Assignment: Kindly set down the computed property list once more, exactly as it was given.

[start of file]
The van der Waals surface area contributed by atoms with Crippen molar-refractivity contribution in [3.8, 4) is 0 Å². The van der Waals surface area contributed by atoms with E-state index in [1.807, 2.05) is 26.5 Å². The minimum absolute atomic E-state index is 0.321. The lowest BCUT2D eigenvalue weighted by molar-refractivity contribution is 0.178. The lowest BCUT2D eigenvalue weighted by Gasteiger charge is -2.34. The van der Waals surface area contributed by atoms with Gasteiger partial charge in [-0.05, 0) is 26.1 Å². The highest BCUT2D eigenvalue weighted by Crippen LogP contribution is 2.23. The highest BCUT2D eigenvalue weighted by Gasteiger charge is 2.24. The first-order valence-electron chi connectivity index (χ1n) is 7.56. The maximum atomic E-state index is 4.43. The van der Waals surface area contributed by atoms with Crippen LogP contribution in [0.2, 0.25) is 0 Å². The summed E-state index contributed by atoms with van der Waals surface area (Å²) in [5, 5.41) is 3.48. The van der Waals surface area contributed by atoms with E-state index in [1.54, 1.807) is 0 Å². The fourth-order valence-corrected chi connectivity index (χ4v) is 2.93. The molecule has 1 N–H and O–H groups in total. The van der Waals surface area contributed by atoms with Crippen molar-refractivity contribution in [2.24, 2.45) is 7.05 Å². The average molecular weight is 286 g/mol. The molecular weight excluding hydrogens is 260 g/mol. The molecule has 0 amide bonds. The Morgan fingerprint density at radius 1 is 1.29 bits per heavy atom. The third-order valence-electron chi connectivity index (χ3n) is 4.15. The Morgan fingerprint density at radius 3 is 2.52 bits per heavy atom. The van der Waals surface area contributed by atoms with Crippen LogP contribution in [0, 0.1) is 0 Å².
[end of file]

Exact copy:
The van der Waals surface area contributed by atoms with Crippen molar-refractivity contribution in [3.8, 4) is 0 Å². The van der Waals surface area contributed by atoms with E-state index in [1.807, 2.05) is 26.5 Å². The minimum absolute atomic E-state index is 0.321. The lowest BCUT2D eigenvalue weighted by molar-refractivity contribution is 0.178. The lowest BCUT2D eigenvalue weighted by Gasteiger charge is -2.34. The van der Waals surface area contributed by atoms with Gasteiger partial charge in [-0.05, 0) is 26.1 Å². The highest BCUT2D eigenvalue weighted by Crippen LogP contribution is 2.23. The highest BCUT2D eigenvalue weighted by Gasteiger charge is 2.24. The first-order valence-electron chi connectivity index (χ1n) is 7.56. The maximum atomic E-state index is 4.43. The van der Waals surface area contributed by atoms with Crippen LogP contribution in [0.2, 0.25) is 0 Å². The summed E-state index contributed by atoms with van der Waals surface area (Å²) in [5, 5.41) is 3.48. The van der Waals surface area contributed by atoms with E-state index in [1.54, 1.807) is 0 Å². The fourth-order valence-corrected chi connectivity index (χ4v) is 2.93. The molecule has 1 N–H and O–H groups in total. The van der Waals surface area contributed by atoms with Crippen molar-refractivity contribution in [2.24, 2.45) is 7.05 Å². The average molecular weight is 286 g/mol. The molecular weight excluding hydrogens is 260 g/mol. The molecule has 0 amide bonds. The Morgan fingerprint density at radius 1 is 1.29 bits per heavy atom. The third-order valence-electron chi connectivity index (χ3n) is 4.15. The Morgan fingerprint density at radius 3 is 2.52 bits per heavy atom. The van der Waals surface area contributed by atoms with Crippen LogP contribution in [0, 0.1) is 0 Å².